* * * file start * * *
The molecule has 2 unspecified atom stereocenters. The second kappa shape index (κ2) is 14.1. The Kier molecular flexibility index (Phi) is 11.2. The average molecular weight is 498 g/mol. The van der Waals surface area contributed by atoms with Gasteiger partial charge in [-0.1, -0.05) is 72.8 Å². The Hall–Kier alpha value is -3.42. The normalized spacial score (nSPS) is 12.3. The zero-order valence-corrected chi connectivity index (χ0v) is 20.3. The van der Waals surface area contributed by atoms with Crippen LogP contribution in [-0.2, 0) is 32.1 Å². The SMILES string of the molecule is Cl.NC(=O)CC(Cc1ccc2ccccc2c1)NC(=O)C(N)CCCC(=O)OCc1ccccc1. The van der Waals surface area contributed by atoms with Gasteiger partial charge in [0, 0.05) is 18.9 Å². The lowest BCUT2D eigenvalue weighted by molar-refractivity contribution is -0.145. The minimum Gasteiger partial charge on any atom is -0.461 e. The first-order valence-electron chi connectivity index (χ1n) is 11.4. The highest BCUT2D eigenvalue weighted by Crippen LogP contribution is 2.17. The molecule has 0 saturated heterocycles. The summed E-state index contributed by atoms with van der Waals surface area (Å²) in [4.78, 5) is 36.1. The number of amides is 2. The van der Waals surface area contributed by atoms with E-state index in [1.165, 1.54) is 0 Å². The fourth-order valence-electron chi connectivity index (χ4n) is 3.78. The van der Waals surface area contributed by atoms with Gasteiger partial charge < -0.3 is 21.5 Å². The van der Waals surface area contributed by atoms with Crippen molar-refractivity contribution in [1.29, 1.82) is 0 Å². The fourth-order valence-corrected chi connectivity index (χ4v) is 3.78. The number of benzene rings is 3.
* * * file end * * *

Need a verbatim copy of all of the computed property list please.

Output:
The molecule has 2 unspecified atom stereocenters. The second kappa shape index (κ2) is 14.1. The Kier molecular flexibility index (Phi) is 11.2. The average molecular weight is 498 g/mol. The van der Waals surface area contributed by atoms with Gasteiger partial charge in [-0.1, -0.05) is 72.8 Å². The Hall–Kier alpha value is -3.42. The normalized spacial score (nSPS) is 12.3. The zero-order valence-corrected chi connectivity index (χ0v) is 20.3. The van der Waals surface area contributed by atoms with Crippen LogP contribution in [-0.2, 0) is 32.1 Å². The SMILES string of the molecule is Cl.NC(=O)CC(Cc1ccc2ccccc2c1)NC(=O)C(N)CCCC(=O)OCc1ccccc1. The van der Waals surface area contributed by atoms with Gasteiger partial charge in [0, 0.05) is 18.9 Å². The lowest BCUT2D eigenvalue weighted by molar-refractivity contribution is -0.145. The minimum Gasteiger partial charge on any atom is -0.461 e. The first-order valence-electron chi connectivity index (χ1n) is 11.4. The highest BCUT2D eigenvalue weighted by Crippen LogP contribution is 2.17. The molecule has 0 saturated heterocycles. The summed E-state index contributed by atoms with van der Waals surface area (Å²) in [4.78, 5) is 36.1. The number of amides is 2. The van der Waals surface area contributed by atoms with E-state index in [1.165, 1.54) is 0 Å². The fourth-order valence-electron chi connectivity index (χ4n) is 3.78. The van der Waals surface area contributed by atoms with Gasteiger partial charge < -0.3 is 21.5 Å². The van der Waals surface area contributed by atoms with Crippen molar-refractivity contribution in [1.29, 1.82) is 0 Å². The fourth-order valence-corrected chi connectivity index (χ4v) is 3.78. The number of benzene rings is 3.